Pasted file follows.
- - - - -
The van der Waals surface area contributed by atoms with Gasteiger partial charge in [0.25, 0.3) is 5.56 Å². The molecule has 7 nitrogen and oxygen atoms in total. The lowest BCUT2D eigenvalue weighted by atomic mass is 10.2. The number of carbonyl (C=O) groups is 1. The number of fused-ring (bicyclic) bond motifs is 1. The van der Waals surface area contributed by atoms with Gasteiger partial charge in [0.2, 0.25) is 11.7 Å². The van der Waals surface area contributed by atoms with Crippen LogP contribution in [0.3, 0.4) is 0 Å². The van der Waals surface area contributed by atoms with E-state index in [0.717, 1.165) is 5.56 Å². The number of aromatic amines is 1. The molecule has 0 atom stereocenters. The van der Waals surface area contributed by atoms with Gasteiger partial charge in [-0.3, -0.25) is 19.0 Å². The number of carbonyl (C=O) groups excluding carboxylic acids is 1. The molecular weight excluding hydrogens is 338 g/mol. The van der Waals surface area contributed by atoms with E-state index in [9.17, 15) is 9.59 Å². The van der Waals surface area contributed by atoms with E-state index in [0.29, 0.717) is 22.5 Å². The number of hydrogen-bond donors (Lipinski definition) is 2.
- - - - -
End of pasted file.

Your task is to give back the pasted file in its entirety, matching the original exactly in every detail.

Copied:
The van der Waals surface area contributed by atoms with Gasteiger partial charge in [0.25, 0.3) is 5.56 Å². The molecule has 7 nitrogen and oxygen atoms in total. The lowest BCUT2D eigenvalue weighted by atomic mass is 10.2. The number of carbonyl (C=O) groups is 1. The number of fused-ring (bicyclic) bond motifs is 1. The van der Waals surface area contributed by atoms with Gasteiger partial charge in [0.2, 0.25) is 11.7 Å². The van der Waals surface area contributed by atoms with Crippen LogP contribution in [0.3, 0.4) is 0 Å². The van der Waals surface area contributed by atoms with E-state index in [0.717, 1.165) is 5.56 Å². The number of aromatic amines is 1. The molecule has 0 atom stereocenters. The van der Waals surface area contributed by atoms with Gasteiger partial charge in [-0.3, -0.25) is 19.0 Å². The number of carbonyl (C=O) groups excluding carboxylic acids is 1. The molecular weight excluding hydrogens is 338 g/mol. The van der Waals surface area contributed by atoms with E-state index in [9.17, 15) is 9.59 Å². The van der Waals surface area contributed by atoms with E-state index in [0.29, 0.717) is 22.5 Å². The number of hydrogen-bond donors (Lipinski definition) is 2.